For the amount of time that I spend in this building I could almost call it home (I’d rather not call it that because then they’d start charging me rent).  The faculty make me feel at home and not a day goes by where I don’t speak with my professors outside of class.  A majority of the time, the conversations never have anything to do with classes or related projects.  Students will walk by and say hi and it all feels like I have an extended family here.  These people have grown with me professionally and worked beside me for the past year.  Going through that process really seems to strengthen the ties between students here at the College of Business.

When I was younger I thought that I’d just become another number in College…how much further could I have been from the truth.hot dog 300x225 Reflections on Barsema Hall

These thoughts I catalogued above came to me courtesy of a few minutes between class and a hot dog.  Imagine that.  Anyways, thanks so much to Dennis and Stacey Barsema for providing this amazing building and thank you to the faculty and students that breathe life into the NIU College of Business.  Give yourselves a pat on the back.  Together, we’ve made a population of students into a community of students! 2.0out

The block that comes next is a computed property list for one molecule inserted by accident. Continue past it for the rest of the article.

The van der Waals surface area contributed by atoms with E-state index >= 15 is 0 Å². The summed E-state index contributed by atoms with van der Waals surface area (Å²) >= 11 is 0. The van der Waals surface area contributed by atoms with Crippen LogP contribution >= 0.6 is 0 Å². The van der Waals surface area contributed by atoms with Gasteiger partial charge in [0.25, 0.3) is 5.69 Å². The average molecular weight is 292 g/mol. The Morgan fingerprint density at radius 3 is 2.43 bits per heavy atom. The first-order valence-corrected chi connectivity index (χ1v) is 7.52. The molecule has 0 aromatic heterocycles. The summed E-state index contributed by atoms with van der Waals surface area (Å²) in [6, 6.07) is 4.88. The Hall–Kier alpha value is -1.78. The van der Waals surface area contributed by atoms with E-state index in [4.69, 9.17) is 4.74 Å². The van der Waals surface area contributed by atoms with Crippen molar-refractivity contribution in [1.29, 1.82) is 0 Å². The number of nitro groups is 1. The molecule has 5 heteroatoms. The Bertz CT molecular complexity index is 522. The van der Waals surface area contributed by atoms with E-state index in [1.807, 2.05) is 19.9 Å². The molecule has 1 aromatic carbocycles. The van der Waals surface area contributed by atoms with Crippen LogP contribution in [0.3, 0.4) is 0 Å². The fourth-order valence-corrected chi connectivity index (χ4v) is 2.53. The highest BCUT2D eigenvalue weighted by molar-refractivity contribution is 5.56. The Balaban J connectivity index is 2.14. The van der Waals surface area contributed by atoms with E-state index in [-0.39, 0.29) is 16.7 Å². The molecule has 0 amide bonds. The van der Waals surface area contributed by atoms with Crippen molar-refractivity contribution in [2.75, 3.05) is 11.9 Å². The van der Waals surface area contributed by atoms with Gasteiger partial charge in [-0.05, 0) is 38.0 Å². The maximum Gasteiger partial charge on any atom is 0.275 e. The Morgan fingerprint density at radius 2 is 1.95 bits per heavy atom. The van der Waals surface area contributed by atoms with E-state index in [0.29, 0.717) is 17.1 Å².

Getting Involved: Part 3 of 6

Nick graduated in Spring 2012 and within a couple of days, we’ll hand over the reins to our new student bloggers for the Fall 2012 semester. Until then, here’s one of the top posts from last semester.  This is Part 3 of 6 of the “Getting Involved” series of posts.  Whether you’ve read this particular post or not, we hope you will find it helpful and useful. We’re excited to share it with you again!  And be on the look out for a flurry of new posts from our new bloggers!

 

Getting Involved

This is post three of a six part series about involvement on campus. Part one discussed why I got involved, part two explained why I didn’t get involved sooner, part three touches on the opportunities available through being involved, part four talks about leadership experience, part five explains how to go about getting involved and briefly what it takes up front and part six are my thoughts going forward for post graduation involvement.

Getting Involved; Part 3: New Opportunities

The context in which I’m drawing on my experience is in reference to business organizations, versus overall general involvement. Although the principles I’m going to touch upon can be applicable to things such as athletics or fraternities in some instances and not just limited to academic organizations.

Through joining AMA and CSAB it provided me with great opportunities to easily make new friends built on a foundation of common interest. Some of the friendships I’ve developed in these organizations carry on even though lots of my friends graduated in May 2011. I still keep in contact, still see these people in a social setting, and see them in professional settings as well. The connections I’ve developed extend beyond the walls of this college or any graduation date.